The human body has a temperature control system which keeps the body
core temperature relatively constant at 99.6oF. The hypothalamus, a gland in
the brain, contains an unknown device which provides the standard or ideal temperature
signal. This signal goes to a comparison device where it is compared with the temperature
signal from a temperature sensor which reads actual body temperature. From the comparison
device an error signal of too hot or too cold is sent to either the body's antirise or its
antidrop center. If stimulated, the antirise center turns on the sweating and vasodilation
(expanding of blood vessels) mechanisms. These release heat to the surroundings and reduce
bodily heat production. On the other hand, the antidrop center, if stimulated, turns on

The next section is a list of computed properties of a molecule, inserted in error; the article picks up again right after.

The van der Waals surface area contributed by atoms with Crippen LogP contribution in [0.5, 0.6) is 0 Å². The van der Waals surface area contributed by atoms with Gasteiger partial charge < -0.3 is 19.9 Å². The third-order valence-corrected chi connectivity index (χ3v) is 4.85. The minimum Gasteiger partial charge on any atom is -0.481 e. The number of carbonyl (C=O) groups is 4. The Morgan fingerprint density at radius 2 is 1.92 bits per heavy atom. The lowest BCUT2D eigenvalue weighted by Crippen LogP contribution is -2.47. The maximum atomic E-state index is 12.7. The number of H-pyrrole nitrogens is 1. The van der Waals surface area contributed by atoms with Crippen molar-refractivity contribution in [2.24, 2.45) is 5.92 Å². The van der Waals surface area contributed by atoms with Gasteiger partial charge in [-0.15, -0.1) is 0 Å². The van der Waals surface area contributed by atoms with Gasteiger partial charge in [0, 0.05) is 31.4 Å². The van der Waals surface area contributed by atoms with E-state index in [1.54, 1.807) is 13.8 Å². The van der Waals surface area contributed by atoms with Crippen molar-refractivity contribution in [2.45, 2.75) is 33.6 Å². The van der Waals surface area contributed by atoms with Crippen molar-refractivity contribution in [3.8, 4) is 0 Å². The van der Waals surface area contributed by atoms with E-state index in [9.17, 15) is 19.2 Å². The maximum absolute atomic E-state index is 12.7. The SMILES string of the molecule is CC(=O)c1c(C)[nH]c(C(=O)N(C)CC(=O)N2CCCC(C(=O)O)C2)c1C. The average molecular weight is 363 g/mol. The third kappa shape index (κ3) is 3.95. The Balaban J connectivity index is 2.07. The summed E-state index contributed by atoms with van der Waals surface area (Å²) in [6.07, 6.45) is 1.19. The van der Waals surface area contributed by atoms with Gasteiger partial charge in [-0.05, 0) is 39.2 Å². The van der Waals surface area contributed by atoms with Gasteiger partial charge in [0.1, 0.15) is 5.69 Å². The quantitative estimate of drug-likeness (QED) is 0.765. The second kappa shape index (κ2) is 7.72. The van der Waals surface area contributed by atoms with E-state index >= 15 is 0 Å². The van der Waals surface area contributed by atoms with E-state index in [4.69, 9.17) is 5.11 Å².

the shivering and vasoconstriction (constriction of blood vessels) mechanisms. These
preserve heat and increase bodily heat production.
Scientists only vaguely understand the details of this efficient control
mechanism, which are undoubtedly highly sophisticated. What great faith in the abilities
of "dumb atoms" is needed for an informed person to believe that these intricate
engineering techniques used in the human body and absolutely essential to human existence
could be the end result of blind, purposeless evolution.
The four examples just considered illustrate the fact that evolution
fails dismally when the structures and functions of living things are examined in detail.
We have presented these and other such examples of intelligent, purposeful design in
nature before many college and university audiences. Not once has a qualified scientist or
faculty member offered to explain their origin by evolution through many intermediate
steps. A theory which majors on broad generalities but fails on the details is not very